If you ever studied the English monarchy in your high school history class, you might have been taught that King George III suffered from a mysterious disease called porphyria. What your teacher probably didn’t add is that this diagnosis wasn’t made until nearly 150 years after the king’s death. In fact, most medical experts strongly disagree with the porphyria theory and believe that King George’s strange symptoms were caused by a completely different condition. 

So how did the story of this incorrect diagnosis become so widespread, and why do many people still believe it today? We’ll take a closer look at the origins of the porphyria theory and do a deep dive into the causes of this rare disease. 

  • King George III’s mysterious illness

  • 1966: mystery solved?

  • Causes of porphyria

  • Porphyria: Signs and symptoms

  • Porphyria over time: from death sentence to treatable condition

  • Back to King George III: debunking the porphyria theory

King George III’s mysterious illness

King George III’s rule over the British Empire lasted an impressive six decades, from 1760 to 1820, but today, he is best remembered in Britain as “the mad king who lost America.” A 1994 movie called The Madness of King George even earned several Oscar nominations and netted $12.5 million with its portrayal of the monarch’s mental decline. So what were the king’s symptoms, and why do they still fascinate the public two hundred years later? 

King George’s first serious bout of illness took place in the summer of 1788, and by November, his condition had reached a low point. He would often speak for hours on end until he was hoarse and foaming at the mouth. He also began to use increasingly convoluted and nonsensical grammar in his speech and writing, sometimes using sentences with more than four hundred words. Today, we would recognize this behavior as symptomatic of a manic episode, but contemporary doctors had no idea how to treat him. Eventually, they resorted to physically restraining the king during his episodes until he wore himself out. 

Over the next few decades, the king continued to have sporadic attacks of ill health, but he always recovered enough to resume his role in government. Following the death of his youngest daughter in 1810, however, he began his final descent into illness. For the next ten years, the Prince of Wales ruled in King George’s name while George himself lived in seclusion. During this time, the monarch’s manic episodes continued, accompanied by worsening dementia. By 1814, he had forgotten who he was, and contemporary reports show that he babbled for 58 hours straight during Christmas of 1819. Doctors continued to treat his symptoms with the limited resources they had available, and when the king died in 1820, so did any hope of diagnosing his illness with complete certainty.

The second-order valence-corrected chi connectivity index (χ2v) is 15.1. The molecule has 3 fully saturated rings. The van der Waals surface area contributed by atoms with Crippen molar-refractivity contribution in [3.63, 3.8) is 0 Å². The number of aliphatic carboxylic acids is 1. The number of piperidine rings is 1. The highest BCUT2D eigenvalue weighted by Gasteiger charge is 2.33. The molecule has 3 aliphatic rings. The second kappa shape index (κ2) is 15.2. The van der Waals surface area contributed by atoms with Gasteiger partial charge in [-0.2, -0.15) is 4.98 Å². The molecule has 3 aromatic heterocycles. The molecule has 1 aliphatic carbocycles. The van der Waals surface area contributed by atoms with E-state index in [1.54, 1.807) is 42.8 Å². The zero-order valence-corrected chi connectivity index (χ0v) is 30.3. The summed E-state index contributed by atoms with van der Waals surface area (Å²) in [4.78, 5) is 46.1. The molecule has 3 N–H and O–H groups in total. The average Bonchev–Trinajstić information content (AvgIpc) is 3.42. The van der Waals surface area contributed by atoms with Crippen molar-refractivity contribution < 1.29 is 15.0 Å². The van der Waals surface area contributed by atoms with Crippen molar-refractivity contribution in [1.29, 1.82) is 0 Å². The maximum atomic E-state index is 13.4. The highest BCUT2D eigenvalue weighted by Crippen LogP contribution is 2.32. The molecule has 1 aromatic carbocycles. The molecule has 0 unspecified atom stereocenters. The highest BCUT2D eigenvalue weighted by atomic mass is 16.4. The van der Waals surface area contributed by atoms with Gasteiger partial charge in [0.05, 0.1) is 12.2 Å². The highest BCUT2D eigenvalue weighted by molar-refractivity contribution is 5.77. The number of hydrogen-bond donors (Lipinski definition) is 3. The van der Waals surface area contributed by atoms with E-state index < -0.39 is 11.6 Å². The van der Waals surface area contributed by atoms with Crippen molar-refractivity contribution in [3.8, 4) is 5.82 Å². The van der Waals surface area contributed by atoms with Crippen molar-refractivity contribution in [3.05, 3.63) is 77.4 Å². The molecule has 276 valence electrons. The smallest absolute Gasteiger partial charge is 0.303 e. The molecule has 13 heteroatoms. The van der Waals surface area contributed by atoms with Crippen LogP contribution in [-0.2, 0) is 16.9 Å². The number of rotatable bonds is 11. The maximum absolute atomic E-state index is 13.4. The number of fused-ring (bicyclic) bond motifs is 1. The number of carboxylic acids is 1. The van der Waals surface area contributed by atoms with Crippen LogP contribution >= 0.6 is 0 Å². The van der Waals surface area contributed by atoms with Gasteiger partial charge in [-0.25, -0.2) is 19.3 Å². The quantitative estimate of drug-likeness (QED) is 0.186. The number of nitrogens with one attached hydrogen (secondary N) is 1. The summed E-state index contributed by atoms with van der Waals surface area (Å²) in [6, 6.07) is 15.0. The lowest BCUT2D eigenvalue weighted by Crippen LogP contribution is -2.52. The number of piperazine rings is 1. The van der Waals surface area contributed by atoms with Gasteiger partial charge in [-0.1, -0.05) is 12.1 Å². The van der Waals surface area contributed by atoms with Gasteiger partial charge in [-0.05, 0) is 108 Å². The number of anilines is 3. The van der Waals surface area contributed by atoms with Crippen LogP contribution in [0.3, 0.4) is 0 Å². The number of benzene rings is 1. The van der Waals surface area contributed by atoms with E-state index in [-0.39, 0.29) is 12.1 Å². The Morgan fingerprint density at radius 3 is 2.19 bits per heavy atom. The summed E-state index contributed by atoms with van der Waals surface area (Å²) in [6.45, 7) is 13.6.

1966: mystery solved?

In the 1960s, two psychiatrists called Ida Macalpine and Richard Hunter began to sift through the king’s surviving medical records in hopes of diagnosing his debilitating illness. Previous experts had suggested manic-depressive psychosis (now called bipolar disorder), but Macalpine and Hunter disagreed, arguing that the king’s periods of excitement didn’t meet the criteria for mania. Instead, they focused on records of George’s physical symptoms, especially his frequent abdominal pain, tingling in his arms and legs, and periods of mental confusion. In 1966, Macalpine and Hunter published a paper concluding that these symptoms pointed to acute intermittent porphyria. 

Even though doctors disagreed with Macalpine and Hunter’s paper, a leading historian endorsed their theory, and sensationalist media reporting brought it into the public eye. It’s not hard to see why the story was so popular — porphyria is a rare disease with intriguing symptoms like purple urine (which is how the illness got its name). In the next section, we’ll take a closer look at what causes these symptoms in the first place. 

Causes of porphyria

The name “porphyria” actually encompasses a group of metabolic disorders characterized by deficient synthesis of heme, an iron-containing compound that acts as a cofactor to help the hemoglobin in red blood cells bind to oxygen. The heme production pathway has eight steps catalyzed by eight different enzymes. When any one of these enzymes fails to function properly, the molecular precursors to that step begin to build up and spill into the bloodstream, resulting in a different type of porphyria for each enzyme.

The most common type is acute intermittent porphyria, which is associated with a defective porphobilinogen deaminase enzyme. Since that’s also the type of porphyria King George III was proposed to have, it’s the kind we’ll focus on here.

We still don’t know exactly how porphobilinogen deaminase deficiency contributes to acute intermittent porphyria, but there are two different possibilities. The first theory focuses on the end of the heme synthesis pathway. Logically, if a step early in the pathway is blocked by a defective enzyme, there will be a shortage of everything produced after that step. That means there won’t be enough heme to meet the body’s needs. According to this theory, heme deficiency in neuronal cells is at the root of patients’ neurological symptoms. 

The other proposed explanation is based on the buildup of precursors in the heme pathway before the blocked catalytic step. Instead of too little heme, this theory points to too much δ-aminolevulinic acid as the cause of the disorder’s neurological manifestations. 

Of course, it’s also possible that both theories are partly accurate. For all we know, symptoms could be caused by a lack of heme in combination with an excess of δ-aminolevulinic acid. In the next section, we’ll take a look at those symptoms in more detail. 

Porphyria: Signs and symptoms

As the name suggests, acute intermittent porphyria involves sudden and worsening symptoms, including abdominal pain, nausea, vomiting, and weakness. As the disease progresses, neurological symptoms become more severe. Patients may begin to have seizures or show changes in their usual affect or cognitive processing ability.